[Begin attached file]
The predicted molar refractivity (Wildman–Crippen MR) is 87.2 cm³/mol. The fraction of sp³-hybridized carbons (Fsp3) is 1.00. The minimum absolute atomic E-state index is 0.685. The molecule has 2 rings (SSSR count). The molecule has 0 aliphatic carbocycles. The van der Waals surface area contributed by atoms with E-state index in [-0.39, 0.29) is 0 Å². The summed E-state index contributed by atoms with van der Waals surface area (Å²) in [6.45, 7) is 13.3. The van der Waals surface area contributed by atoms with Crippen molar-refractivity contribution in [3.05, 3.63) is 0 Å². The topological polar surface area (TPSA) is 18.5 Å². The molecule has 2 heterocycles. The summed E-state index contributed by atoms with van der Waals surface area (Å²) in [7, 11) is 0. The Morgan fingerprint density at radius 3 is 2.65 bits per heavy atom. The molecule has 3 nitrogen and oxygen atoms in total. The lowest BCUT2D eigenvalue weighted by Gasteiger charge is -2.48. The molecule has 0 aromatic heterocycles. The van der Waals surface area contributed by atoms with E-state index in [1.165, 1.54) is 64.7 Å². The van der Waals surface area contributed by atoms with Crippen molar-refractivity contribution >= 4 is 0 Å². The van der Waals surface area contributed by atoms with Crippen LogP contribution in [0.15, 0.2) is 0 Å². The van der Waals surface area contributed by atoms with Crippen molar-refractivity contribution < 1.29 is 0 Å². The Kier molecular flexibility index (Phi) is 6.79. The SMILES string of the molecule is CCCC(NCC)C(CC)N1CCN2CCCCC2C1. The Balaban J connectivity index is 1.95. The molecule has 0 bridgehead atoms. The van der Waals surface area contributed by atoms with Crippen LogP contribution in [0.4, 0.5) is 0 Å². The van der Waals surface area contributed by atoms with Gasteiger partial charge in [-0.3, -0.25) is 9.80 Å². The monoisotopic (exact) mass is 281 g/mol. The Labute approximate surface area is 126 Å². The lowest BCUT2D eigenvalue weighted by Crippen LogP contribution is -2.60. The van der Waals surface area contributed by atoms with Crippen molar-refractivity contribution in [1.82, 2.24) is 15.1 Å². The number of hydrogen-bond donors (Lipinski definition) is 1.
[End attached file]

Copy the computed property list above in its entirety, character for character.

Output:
The predicted molar refractivity (Wildman–Crippen MR) is 87.2 cm³/mol. The fraction of sp³-hybridized carbons (Fsp3) is 1.00. The minimum absolute atomic E-state index is 0.685. The molecule has 2 rings (SSSR count). The molecule has 0 aliphatic carbocycles. The van der Waals surface area contributed by atoms with E-state index in [-0.39, 0.29) is 0 Å². The summed E-state index contributed by atoms with van der Waals surface area (Å²) in [6.45, 7) is 13.3. The van der Waals surface area contributed by atoms with Crippen molar-refractivity contribution in [3.05, 3.63) is 0 Å². The topological polar surface area (TPSA) is 18.5 Å². The molecule has 2 heterocycles. The summed E-state index contributed by atoms with van der Waals surface area (Å²) in [7, 11) is 0. The Morgan fingerprint density at radius 3 is 2.65 bits per heavy atom. The molecule has 3 nitrogen and oxygen atoms in total. The lowest BCUT2D eigenvalue weighted by Gasteiger charge is -2.48. The molecule has 0 aromatic heterocycles. The van der Waals surface area contributed by atoms with E-state index in [1.165, 1.54) is 64.7 Å². The van der Waals surface area contributed by atoms with Crippen molar-refractivity contribution >= 4 is 0 Å². The van der Waals surface area contributed by atoms with Crippen LogP contribution in [0.15, 0.2) is 0 Å². The van der Waals surface area contributed by atoms with Crippen molar-refractivity contribution < 1.29 is 0 Å². The Kier molecular flexibility index (Phi) is 6.79. The SMILES string of the molecule is CCCC(NCC)C(CC)N1CCN2CCCCC2C1. The Balaban J connectivity index is 1.95. The molecule has 0 bridgehead atoms. The van der Waals surface area contributed by atoms with Crippen LogP contribution in [0.4, 0.5) is 0 Å². The van der Waals surface area contributed by atoms with Gasteiger partial charge in [-0.3, -0.25) is 9.80 Å². The monoisotopic (exact) mass is 281 g/mol. The Labute approximate surface area is 126 Å². The lowest BCUT2D eigenvalue weighted by Crippen LogP contribution is -2.60. The van der Waals surface area contributed by atoms with Crippen molar-refractivity contribution in [1.82, 2.24) is 15.1 Å². The number of hydrogen-bond donors (Lipinski definition) is 1.